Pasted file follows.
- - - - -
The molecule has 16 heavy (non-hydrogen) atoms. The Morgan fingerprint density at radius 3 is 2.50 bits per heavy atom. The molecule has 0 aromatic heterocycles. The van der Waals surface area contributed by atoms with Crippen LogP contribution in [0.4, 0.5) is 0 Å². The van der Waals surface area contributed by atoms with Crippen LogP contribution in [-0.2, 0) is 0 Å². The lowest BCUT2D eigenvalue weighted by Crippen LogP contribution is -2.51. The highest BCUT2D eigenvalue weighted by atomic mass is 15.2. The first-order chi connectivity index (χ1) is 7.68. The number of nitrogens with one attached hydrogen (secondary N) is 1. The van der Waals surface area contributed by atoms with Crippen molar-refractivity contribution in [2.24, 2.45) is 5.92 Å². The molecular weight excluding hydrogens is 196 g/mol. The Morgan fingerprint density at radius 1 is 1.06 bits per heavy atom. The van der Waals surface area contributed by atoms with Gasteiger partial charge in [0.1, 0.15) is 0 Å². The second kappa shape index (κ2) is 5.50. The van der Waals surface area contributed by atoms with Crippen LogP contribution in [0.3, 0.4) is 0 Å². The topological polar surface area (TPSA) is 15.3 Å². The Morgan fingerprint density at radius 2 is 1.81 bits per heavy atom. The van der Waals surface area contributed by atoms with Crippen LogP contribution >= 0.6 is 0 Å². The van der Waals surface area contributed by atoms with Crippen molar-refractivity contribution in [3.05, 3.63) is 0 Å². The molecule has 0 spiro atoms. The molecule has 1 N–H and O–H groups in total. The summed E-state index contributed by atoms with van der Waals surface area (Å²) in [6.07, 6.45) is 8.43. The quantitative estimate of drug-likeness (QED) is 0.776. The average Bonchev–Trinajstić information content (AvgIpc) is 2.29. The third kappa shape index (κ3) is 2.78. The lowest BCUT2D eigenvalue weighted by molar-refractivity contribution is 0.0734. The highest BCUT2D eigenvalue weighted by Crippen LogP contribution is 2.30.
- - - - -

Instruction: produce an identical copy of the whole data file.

The molecule has 16 heavy (non-hydrogen) atoms. The Morgan fingerprint density at radius 3 is 2.50 bits per heavy atom. The molecule has 0 aromatic heterocycles. The van der Waals surface area contributed by atoms with Crippen LogP contribution in [0.4, 0.5) is 0 Å². The van der Waals surface area contributed by atoms with Crippen LogP contribution in [-0.2, 0) is 0 Å². The lowest BCUT2D eigenvalue weighted by Crippen LogP contribution is -2.51. The highest BCUT2D eigenvalue weighted by atomic mass is 15.2. The first-order chi connectivity index (χ1) is 7.68. The number of nitrogens with one attached hydrogen (secondary N) is 1. The van der Waals surface area contributed by atoms with Crippen molar-refractivity contribution in [2.24, 2.45) is 5.92 Å². The molecular weight excluding hydrogens is 196 g/mol. The Morgan fingerprint density at radius 1 is 1.06 bits per heavy atom. The van der Waals surface area contributed by atoms with Gasteiger partial charge in [0.1, 0.15) is 0 Å². The second kappa shape index (κ2) is 5.50. The van der Waals surface area contributed by atoms with Crippen LogP contribution in [0.3, 0.4) is 0 Å². The topological polar surface area (TPSA) is 15.3 Å². The Morgan fingerprint density at radius 2 is 1.81 bits per heavy atom. The van der Waals surface area contributed by atoms with Crippen LogP contribution >= 0.6 is 0 Å². The van der Waals surface area contributed by atoms with Crippen molar-refractivity contribution in [3.05, 3.63) is 0 Å². The molecule has 0 spiro atoms. The molecule has 1 N–H and O–H groups in total. The summed E-state index contributed by atoms with van der Waals surface area (Å²) in [6.07, 6.45) is 8.43. The quantitative estimate of drug-likeness (QED) is 0.776. The average Bonchev–Trinajstić information content (AvgIpc) is 2.29. The third kappa shape index (κ3) is 2.78. The lowest BCUT2D eigenvalue weighted by molar-refractivity contribution is 0.0734. The highest BCUT2D eigenvalue weighted by Crippen LogP contribution is 2.30.